THE CASE AGAINST HIBERNATION
Wednesday, November 23, 2011
I find that not being willing to be out of doors in the winter is a rather strange position to take in that every four years the world celebrates an event called the Winter Olympics. If I remember correctly these are not held in an semi tropical environments. Living in Minnesota if I feared the cold I would end up looking like Jabba the Hut having just hibernated for several months.
Man has survived and functioned in the cold for millennia by adapting to the conditions, witness the adaptations made by Ice Age Man who was found in a glacier in Switzerland. With proper planning and preparation training out of doors in the winter can add an entire new dimension to our worlds. We have to dress appropriately. Avoid over dressing and modify our workouts for the conditions. Cold weather injuries are more frequently the result of physical inactivity in the cold or improper clothing than of the temperature itself.
Some years ago the Norwegian Army did a study on the body’s ability to adapt to the cold. The findings were that over time exposure to cold reduces the need for heavy layers of clothing if the individual is active. This does not however mean that you can safely play nude volleyball out of doors after marking the area out using coal dust to contrast with the snow. (You Tube video to go viral here?)
The key to dressing for winter running, cross country skiing, cycling or snow shoeing is to be slightly chilled before you begin the activity. As you workout and increase you body heat you can open your garments to dissipate the heat build up. Think of a chimney, heat rises so venting from the top down is the key. Wear hydrophobic layers closest to the skin to wick away the perspiration, avoid anything cotton it will trap moisture and get heavy. Add a fleece pullover as the next layer Tights are an excellent choice but some runners will wear pantyhose when it is too cold for bare legs but not cold enough for tights. A nylon anorak as a windbreaker for the upper body is your outer layer Nylon wind pants for the lower body are optional. Mittens or socks on the hands are all you need to keep your hands warm. Mittens are warmer than gloves. For cycling to keep your feet warm there are neoprene booties you can purchase to keep your feet from frostbite. An acrylic watch camp or balaklava for head gear, the acrylic is less weight and less prone to soaking up the sweat.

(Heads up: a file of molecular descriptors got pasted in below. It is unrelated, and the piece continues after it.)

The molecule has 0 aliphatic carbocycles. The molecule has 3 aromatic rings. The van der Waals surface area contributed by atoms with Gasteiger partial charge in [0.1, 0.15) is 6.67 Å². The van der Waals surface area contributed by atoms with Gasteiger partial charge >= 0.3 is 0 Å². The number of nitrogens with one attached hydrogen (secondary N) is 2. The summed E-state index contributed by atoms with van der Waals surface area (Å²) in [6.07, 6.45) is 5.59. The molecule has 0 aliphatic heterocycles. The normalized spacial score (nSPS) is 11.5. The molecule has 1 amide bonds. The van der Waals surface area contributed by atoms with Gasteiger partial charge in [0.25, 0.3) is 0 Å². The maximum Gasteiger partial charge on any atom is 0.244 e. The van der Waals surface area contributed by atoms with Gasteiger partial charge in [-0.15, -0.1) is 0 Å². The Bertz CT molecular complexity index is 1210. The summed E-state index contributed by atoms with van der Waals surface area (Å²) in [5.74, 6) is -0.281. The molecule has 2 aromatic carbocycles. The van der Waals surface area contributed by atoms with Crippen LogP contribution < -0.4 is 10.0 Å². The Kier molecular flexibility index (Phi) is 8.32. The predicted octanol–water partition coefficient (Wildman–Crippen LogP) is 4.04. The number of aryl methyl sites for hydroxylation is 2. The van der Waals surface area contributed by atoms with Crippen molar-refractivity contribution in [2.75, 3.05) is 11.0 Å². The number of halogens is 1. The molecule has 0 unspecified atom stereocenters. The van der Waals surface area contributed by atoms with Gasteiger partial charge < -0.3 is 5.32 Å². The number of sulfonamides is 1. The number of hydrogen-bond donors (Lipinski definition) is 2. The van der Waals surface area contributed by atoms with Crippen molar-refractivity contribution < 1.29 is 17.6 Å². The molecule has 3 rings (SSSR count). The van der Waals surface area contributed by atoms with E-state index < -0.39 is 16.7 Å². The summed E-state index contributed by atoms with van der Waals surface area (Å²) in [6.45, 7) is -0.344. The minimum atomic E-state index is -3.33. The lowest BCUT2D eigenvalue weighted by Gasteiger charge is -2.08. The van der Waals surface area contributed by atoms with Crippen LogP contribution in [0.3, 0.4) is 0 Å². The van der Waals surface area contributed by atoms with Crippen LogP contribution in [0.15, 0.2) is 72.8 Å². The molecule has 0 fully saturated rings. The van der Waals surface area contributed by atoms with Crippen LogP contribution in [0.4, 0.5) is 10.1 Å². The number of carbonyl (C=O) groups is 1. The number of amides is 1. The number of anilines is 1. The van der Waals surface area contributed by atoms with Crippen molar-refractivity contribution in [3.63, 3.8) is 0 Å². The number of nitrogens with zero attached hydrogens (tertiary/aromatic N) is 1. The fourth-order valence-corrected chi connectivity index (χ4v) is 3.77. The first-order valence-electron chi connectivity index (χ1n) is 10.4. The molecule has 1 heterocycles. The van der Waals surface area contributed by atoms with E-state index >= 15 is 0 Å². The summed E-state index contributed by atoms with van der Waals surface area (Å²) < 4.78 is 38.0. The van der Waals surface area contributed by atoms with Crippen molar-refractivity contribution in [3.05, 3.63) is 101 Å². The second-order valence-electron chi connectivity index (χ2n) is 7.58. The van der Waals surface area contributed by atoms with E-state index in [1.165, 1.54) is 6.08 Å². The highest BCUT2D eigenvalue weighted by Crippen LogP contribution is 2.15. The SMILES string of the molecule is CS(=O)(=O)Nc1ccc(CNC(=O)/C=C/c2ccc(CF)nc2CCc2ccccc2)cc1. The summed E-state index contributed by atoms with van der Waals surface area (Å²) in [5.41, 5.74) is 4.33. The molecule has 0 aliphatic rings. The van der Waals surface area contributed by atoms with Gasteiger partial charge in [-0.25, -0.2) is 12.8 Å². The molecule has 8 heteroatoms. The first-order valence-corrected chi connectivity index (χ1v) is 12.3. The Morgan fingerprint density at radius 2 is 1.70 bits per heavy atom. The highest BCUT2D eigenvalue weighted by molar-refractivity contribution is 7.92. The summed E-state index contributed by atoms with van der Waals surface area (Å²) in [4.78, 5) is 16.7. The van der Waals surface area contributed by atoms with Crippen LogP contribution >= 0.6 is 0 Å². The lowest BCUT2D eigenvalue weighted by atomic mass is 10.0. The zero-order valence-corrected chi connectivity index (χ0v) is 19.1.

For areas of exposed skin Vaseline™ will work but a product such as WarmSkin™ is more skin friendly.
Try to plan your route to go into the wind outbound and with the wind inbound. These are a few of the ways which you can use to make your winter outdoor training a reality. You will be working harder to cover the distance than in the summer but the joys of outdoor training are magnified by the changed season.